Increase Profit

If you are an app developer, there is no end to good news streak. If you generate revenue out of native apps, your platform provider (Google/Apple…) may already be taking a share of your revenue in return for the marketplace they gave you.

In contrast, since PWAs are websites, you do not need a platform or marketplace. They will work in browsers. And, You do not have to share your profit with the platform provider.

Your revenue is yours and yours alone. Time to buy that island you always wanted.

They Are Really Fast

Naturally, better-caching strategy will lead to a faster response from the app. As network requests usually take longer when compared to content served locally from cache storage.

Imagine a user in India trying to download an image from the US, you cannot get it faster than the speed of light. That’s already 100 ms for the round trip for a speedy ray of light.

But if the web developer managed to cache it the first time and serve it instantly from your phone’s storage itself, that’s like zero time spent in transit.

This allows users to interact with the application sooner.

Collaborate With Native Apps

When you are using a native mobile application, it is easy to share things across applications. For example, you can easily share a tweet from Twitter app to WhatsApp or Facebook and vice-versa.

This is now possible on web apps. This is not necessarily the remit of PWAs, sharing APIs are now available on normal websites. They allow content to be shared from websites via native apps such as Twitter, Facebook…etc. This brings web apps pretty close to native apps. The collaboration between apps and sharing experience is very identical.


One of the mandates for PWA is to use HTTPS, which is a secure version of the HTTP protocol used on the web. This ensures that the app and data transmitted are not tampered with.


PWA is searchable by bots from search engines. Since PWAs are normal websites (uh, for the 10th time today), their content can be easily indexed and listed down by search engines. So, you get to have more traffic from search engines if your content is open to indexing.

For example, it is easy for search engines to index all the hotels listed by a web app. But if it is a native Android or iOS app, search engines cannot index their content unless the app developers enable indexing. That would take a lot of extra work. If you own multiple native apps, one for each platform, then you need to repeat that work across.

The Bad News

There is always another side to each coin. but there are certain features that are not (yet) available on PWAs.

For example, native apps can access all the sensors on a mobile phone, while web applications may not have access to a full range of sensors.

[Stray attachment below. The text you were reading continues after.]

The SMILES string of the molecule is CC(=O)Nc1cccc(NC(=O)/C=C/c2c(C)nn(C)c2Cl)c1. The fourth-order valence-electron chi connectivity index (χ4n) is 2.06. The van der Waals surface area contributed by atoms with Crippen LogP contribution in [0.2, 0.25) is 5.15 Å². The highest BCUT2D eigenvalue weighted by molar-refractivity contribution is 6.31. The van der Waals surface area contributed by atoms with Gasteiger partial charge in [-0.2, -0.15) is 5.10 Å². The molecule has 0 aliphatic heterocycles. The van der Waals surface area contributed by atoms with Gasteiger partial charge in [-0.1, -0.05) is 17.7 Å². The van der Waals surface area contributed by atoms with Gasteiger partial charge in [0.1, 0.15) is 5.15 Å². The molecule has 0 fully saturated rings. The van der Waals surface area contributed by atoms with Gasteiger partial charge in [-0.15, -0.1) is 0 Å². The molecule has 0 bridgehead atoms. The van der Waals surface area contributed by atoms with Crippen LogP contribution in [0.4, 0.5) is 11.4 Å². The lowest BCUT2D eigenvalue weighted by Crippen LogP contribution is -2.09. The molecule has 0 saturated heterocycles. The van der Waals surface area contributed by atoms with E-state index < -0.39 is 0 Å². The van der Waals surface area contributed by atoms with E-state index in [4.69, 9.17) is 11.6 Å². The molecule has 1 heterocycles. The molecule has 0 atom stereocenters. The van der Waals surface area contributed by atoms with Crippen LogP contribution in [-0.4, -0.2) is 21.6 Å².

There are also pitfalls the developer needs to be aware of (which might break the experience for users). For example, full-screen PWAs will need manual navigation especially when your phone does not have a back button.

There is a whole article on medium detailing problems with PWA on iOS by Max Firtman, who has also written about what is included when iOS finally started supporting PWAs.

The support matrix we saw earlier for Service Workers and Web App Manifest shows the gap that has to be bridged by browser makers.

Be mindful of the population that is using browsers that do not support PWAs yet. Better yet, be mindful of devises that do not process JavaScript.

Wrap Up

So far, we have established PWAs as close alternatives to native apps. We have seen their superpowers. They take very little extra effort when compared to building a regular website. But the benefits are worth many fold more. They also save you huge effort from building native apps.

PWAs are a huge win-win, both for users and organizations.

With that, I conclude this simplified introduction to progressive web apps.

If you are not part of the web development community, hopefully, this article has given you some understanding of what’s possible when you convert a website into a fully functional PWA.

If you are a developer, then it is surprisingly easy to get one up and running quickly. A bare PWA will only need a small manifest (nothing but a JSON file with a bunch of lines about the app) and a JavaScript file to register a Service Worker.

If you are totally new to Service Worker arena, get started with this article on Run to completion and this one on Introduction to promises. They will help you understand how service workers and fetch API work.

Either way, stay tuned for next round of articles information on how to build a PWA and realize the benefits listed above.

Thanks for reading through, hope it helped.

Leave an email with me on for your queries. There is also a github issue where we can discuss this further. If you are more social type, come and say hi on twitter!!

Further Reading

See Also